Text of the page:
1990s >> 1997 >> no-1118-october-1997

Editorial: No Solution in Devolution

Tony Blair has declared that “the era of big centralised government is over”. Given this, the question that now needs to be asked is: why does a power-crazy government with a huge majority that was prepared to do almost anything to get elected want to devolve power, update the constitution and “democratise” Britain?

The only logical answer is that Tony Blair is looking to the long-term. Because of the intense pressures on government expenditure in Britain (as elsewhere) he knows that real social and economic reform is a non-starter—hence the government’s interest in fripperies like devolution and constitutional reforms. Blair is clearly aiming to preside over a new left-of-centre “consensus” politics that will spell the end of the modern Conservative Party The drive for “democratic renewal” is the linchpin of this strategy, naturally made all the more attractive because it will cost little if anything to implement. It provides a focal point for centre-left campaigns, will isolate the Conservatives (and keep them out of power after PR has been introduced) and it deflects attention away from economic paralysis, social failure and anything else that demonstrates the government’s real impotence.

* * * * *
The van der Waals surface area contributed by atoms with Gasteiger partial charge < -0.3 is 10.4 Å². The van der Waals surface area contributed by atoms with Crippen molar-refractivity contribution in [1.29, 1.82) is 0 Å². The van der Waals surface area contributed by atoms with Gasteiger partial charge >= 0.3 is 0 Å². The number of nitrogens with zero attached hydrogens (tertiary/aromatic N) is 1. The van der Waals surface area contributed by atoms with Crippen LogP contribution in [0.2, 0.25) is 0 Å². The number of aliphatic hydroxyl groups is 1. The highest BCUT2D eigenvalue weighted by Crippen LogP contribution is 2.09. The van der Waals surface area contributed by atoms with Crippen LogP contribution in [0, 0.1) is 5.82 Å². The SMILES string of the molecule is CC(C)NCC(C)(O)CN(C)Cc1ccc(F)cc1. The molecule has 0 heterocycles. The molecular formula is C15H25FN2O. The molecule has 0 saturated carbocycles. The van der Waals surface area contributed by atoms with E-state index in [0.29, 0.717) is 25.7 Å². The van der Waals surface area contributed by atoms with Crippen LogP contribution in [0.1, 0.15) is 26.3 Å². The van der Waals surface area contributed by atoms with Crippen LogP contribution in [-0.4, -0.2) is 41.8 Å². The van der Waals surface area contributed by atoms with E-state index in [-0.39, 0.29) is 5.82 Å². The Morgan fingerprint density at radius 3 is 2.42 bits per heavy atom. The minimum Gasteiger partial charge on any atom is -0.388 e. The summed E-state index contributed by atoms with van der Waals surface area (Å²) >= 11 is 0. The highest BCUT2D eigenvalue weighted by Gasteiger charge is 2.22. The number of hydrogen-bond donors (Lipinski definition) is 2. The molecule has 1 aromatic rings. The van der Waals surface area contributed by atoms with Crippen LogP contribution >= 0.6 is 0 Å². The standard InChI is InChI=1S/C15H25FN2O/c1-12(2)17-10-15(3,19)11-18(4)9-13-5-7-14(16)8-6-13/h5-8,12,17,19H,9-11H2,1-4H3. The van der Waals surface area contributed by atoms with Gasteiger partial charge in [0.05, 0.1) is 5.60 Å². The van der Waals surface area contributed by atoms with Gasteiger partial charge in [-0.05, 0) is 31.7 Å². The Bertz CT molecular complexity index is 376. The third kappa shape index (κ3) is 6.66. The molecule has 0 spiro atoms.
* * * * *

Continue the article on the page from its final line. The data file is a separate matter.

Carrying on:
Through promoting devolution in recent weeks the Prime Minister has cleverly provided a basis for cutting social transfers from the owning class to the poor workers of Scotland and Wales, and to some of the subsidised capitalists there too. The entire debate has emphasised the disproportionate amount of subsidy per capita in Scotland and Wales compared to other poor regions of Britain such as the north-east.

Devolution, particularly in Scotland where the Parliament is to have tax-varying powers, will sooner or later mean a cut in block grants from the Treasury. Furthermore, Blair’s government will be largely absolved of any responsibility over troublesome Scottish social problems and no will no longer have to sink as much money as before into a bottomless pit. (That this was going to happen was spotted months ago by the Conservatives, a party that knows a thing or two about double-dealing and political chicanery.)

This, not by coincidence, is precisely the sort of thinking which led the government to make the Bank of England independent during the summer. It is illustrative of the government’s strategy to raise political smoke-screens and shift responsibility from those aspects of life it thinks it probably can’t affect for the better in any meaningful way (e.g. the economy, social problems in Britain’s regions). By doing this it hopes to coat itself in political Teflon. Whatever goes wrong will not be the government’s fault, but something or somebody else’s. And the small and superficial bits that go right can keep the “forces for democratic renewal” in power for a very long time indeed. That is, of course, unless the working class wake up to the social chaos and political trickery paraded before their eyes daily and organise democratically to do something fundamental about it.